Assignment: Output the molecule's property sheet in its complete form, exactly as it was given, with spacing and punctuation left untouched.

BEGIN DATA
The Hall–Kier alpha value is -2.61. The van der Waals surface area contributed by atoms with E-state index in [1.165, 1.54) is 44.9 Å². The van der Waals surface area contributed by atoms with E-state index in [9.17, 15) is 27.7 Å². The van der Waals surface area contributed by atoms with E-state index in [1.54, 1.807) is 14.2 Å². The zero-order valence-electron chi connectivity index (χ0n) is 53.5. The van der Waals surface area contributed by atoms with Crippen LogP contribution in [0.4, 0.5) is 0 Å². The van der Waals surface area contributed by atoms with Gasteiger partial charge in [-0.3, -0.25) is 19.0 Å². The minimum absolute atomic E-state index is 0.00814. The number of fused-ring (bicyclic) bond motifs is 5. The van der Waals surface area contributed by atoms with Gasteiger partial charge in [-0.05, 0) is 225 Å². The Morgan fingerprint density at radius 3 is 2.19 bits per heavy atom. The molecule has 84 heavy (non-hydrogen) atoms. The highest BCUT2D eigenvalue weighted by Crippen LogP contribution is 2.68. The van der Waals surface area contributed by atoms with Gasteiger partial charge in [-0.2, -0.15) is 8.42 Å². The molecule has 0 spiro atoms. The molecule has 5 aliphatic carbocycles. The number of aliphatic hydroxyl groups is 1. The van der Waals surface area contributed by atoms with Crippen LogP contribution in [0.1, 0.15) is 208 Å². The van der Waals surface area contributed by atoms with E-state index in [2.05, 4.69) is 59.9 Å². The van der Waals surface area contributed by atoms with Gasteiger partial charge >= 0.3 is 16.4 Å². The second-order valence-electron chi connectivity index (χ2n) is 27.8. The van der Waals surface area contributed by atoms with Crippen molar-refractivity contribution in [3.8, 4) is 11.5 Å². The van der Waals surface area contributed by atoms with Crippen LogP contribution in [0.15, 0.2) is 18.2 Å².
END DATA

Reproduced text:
The Hall–Kier alpha value is -2.61. The van der Waals surface area contributed by atoms with E-state index in [1.165, 1.54) is 44.9 Å². The van der Waals surface area contributed by atoms with E-state index in [9.17, 15) is 27.7 Å². The van der Waals surface area contributed by atoms with E-state index in [1.54, 1.807) is 14.2 Å². The zero-order valence-electron chi connectivity index (χ0n) is 53.5. The van der Waals surface area contributed by atoms with Crippen LogP contribution in [0.4, 0.5) is 0 Å². The van der Waals surface area contributed by atoms with Gasteiger partial charge in [-0.3, -0.25) is 19.0 Å². The minimum absolute atomic E-state index is 0.00814. The number of fused-ring (bicyclic) bond motifs is 5. The van der Waals surface area contributed by atoms with Gasteiger partial charge in [-0.05, 0) is 225 Å². The Morgan fingerprint density at radius 3 is 2.19 bits per heavy atom. The molecule has 84 heavy (non-hydrogen) atoms. The highest BCUT2D eigenvalue weighted by Crippen LogP contribution is 2.68. The van der Waals surface area contributed by atoms with Gasteiger partial charge in [-0.2, -0.15) is 8.42 Å². The molecule has 0 spiro atoms. The molecule has 5 aliphatic carbocycles. The number of aliphatic hydroxyl groups is 1. The van der Waals surface area contributed by atoms with Crippen LogP contribution in [0.1, 0.15) is 208 Å². The van der Waals surface area contributed by atoms with E-state index in [2.05, 4.69) is 59.9 Å². The van der Waals surface area contributed by atoms with Gasteiger partial charge >= 0.3 is 16.4 Å². The second-order valence-electron chi connectivity index (χ2n) is 27.8. The van der Waals surface area contributed by atoms with Crippen molar-refractivity contribution in [3.8, 4) is 11.5 Å². The van der Waals surface area contributed by atoms with Crippen LogP contribution in [0.15, 0.2) is 18.2 Å².